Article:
When Patriot Federal Bank, a community bank based in Canajoharie, New York, went looking for start-up capital last year, CFO Vince Fazio tapped into an unlikely source: individual retirement accounts. While the humble IRA will never be confused with a hedge fund, it turns out that in the right hands this most prosaic of long-term investment vehicles is actually far more flexible than most people realize. In its “self-directed” form, an IRA can embrace a range of investments far beyond the typical mix of mutual funds and money-market accounts; it can, in fact, be used to invest in real estate, tax liens, small business, and a host of other “nontraditional” investments (see “Investing, with Limits” at the end of this article).
None of that was lost on Fazio, and ultimately 10 percent of the $8.6 million his bank raised came from self-directed IRAs, including his own. Fazio diverted about $11,000 of his retirement assets into an account that invested in the bank. Part of the appeal was the ability to secure “a buy-and-hold investment for long-term gain” and to keep his money “local.”
Self-directed IRAs aren’t new, points out Paul Maxwell, chief operating officer of Carlesbad, California-based Trust Administrative Services. “Alternative investments have always been permitted [in IRAs] under the IRS code,” he says. What’s helping them grow at three times the rate of traditional IRAs, in terms of number of new accounts, is the greater control they offer — and at least the aura of more upside. And given that many investors are hungry for more upside, and sometimes have hundreds of thousands of dollars accumulated in their IRAs, they can afford to get creative in pursuit of better growth, despite the added risk.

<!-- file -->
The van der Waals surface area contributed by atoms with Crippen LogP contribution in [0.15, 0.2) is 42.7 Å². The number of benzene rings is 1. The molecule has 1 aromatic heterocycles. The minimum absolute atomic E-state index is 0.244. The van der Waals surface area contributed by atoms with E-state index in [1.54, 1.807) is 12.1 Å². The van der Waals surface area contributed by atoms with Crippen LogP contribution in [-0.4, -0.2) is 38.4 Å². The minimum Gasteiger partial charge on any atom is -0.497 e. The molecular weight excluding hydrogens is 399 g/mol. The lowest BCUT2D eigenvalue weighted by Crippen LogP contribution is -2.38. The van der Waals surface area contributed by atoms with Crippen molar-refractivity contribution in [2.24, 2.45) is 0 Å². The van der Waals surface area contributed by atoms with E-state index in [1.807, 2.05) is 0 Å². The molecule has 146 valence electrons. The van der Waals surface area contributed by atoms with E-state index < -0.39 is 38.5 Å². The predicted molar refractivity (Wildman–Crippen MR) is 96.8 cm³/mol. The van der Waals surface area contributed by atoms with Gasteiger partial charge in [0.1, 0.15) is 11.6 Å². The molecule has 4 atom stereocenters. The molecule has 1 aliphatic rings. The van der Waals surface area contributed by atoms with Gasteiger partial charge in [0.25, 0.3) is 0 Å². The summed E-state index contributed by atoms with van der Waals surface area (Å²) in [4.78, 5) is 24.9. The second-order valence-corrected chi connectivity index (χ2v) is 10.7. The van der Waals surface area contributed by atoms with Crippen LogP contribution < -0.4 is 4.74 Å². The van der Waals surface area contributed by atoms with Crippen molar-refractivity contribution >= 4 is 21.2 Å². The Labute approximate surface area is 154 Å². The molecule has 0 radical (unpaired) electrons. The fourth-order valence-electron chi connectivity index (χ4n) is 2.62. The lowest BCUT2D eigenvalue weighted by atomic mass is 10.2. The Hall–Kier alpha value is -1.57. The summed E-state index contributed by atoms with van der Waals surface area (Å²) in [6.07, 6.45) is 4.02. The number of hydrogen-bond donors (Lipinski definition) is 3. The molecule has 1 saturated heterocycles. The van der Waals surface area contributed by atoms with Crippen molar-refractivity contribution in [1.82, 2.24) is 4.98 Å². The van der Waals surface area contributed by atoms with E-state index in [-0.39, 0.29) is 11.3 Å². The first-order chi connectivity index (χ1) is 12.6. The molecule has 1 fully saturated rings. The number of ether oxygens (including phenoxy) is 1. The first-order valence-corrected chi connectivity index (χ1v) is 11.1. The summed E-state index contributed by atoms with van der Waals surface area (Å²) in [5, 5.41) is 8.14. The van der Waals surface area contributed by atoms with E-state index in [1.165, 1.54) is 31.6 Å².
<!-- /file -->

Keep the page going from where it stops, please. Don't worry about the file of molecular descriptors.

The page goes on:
In fact, there may be a temptation to get too clever. “When you have accumulated significant money in one or more IRAs, that presents all kinds of possibilities,” says Robert Holdway, vice president of Boston-based Fiduciary Trust Co. But Holly Isdale, managing director and head of Lehman Brothers Wealth Advisory Group, cautions that a self-directed IRA should be regarded as “play money,” and that investors should understand their individual risk profile, allocate accordingly. They should beware of “betting the ranch” with a self-directed IRA.
Whether those words of caution are necessary is debatable: there are no solid statistics regarding the performance of self-directed accounts compared with more-traditional IRAs, and they have tended to be embraced by more-sophisticated investors, who presumably understand that the potential for higher returns invariably entails higher risks.
Setting up a self-directed IRA is relatively simple. It must be administered through third-party custodial firms, and a cottage industry has emerged to oblige. Firms such as Trust Administrative Services; Entrust Administration Inc., based in Oakland, California; and Sterling Trust Co., in Waco, Texas, all specialize in self-directed IRAs.
In addition, some bank trust departments can set up these accounts, as long as they limit themselves to administrative functions and do not offer investment advice. There are fees involved, of course. Trust Administrative Services, for example, charges a base annual administration fee of $150 as well as transaction and asset-holding fees. Entrust charges $50 to open an account, plus annual record-keeping fees that can go as high as $1,850. (Fees to administer regular IRAs typically average less than $100 annually.)